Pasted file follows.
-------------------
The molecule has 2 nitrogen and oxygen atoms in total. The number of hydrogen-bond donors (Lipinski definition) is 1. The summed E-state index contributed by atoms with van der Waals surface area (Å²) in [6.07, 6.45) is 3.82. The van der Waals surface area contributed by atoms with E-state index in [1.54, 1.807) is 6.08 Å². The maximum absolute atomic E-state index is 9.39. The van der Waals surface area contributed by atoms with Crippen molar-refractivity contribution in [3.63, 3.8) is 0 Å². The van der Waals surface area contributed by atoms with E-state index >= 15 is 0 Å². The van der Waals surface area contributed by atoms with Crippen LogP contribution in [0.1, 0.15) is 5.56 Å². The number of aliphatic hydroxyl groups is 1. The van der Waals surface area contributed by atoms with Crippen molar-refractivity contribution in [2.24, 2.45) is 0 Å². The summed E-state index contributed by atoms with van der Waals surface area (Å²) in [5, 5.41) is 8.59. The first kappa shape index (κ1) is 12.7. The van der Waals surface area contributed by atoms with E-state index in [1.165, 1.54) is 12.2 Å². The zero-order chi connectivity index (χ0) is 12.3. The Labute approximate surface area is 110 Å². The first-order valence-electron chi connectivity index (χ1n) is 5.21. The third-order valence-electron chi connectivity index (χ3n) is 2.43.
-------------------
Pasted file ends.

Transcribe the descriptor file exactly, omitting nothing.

The molecule has 2 nitrogen and oxygen atoms in total. The number of hydrogen-bond donors (Lipinski definition) is 1. The summed E-state index contributed by atoms with van der Waals surface area (Å²) in [6.07, 6.45) is 3.82. The van der Waals surface area contributed by atoms with E-state index in [1.54, 1.807) is 6.08 Å². The maximum absolute atomic E-state index is 9.39. The van der Waals surface area contributed by atoms with Crippen molar-refractivity contribution in [3.63, 3.8) is 0 Å². The van der Waals surface area contributed by atoms with E-state index >= 15 is 0 Å². The van der Waals surface area contributed by atoms with Crippen LogP contribution in [0.1, 0.15) is 5.56 Å². The number of aliphatic hydroxyl groups is 1. The van der Waals surface area contributed by atoms with Crippen molar-refractivity contribution in [2.24, 2.45) is 0 Å². The summed E-state index contributed by atoms with van der Waals surface area (Å²) in [5, 5.41) is 8.59. The first kappa shape index (κ1) is 12.7. The van der Waals surface area contributed by atoms with E-state index in [1.165, 1.54) is 12.2 Å². The zero-order chi connectivity index (χ0) is 12.3. The Labute approximate surface area is 110 Å². The first-order valence-electron chi connectivity index (χ1n) is 5.21. The third-order valence-electron chi connectivity index (χ3n) is 2.43.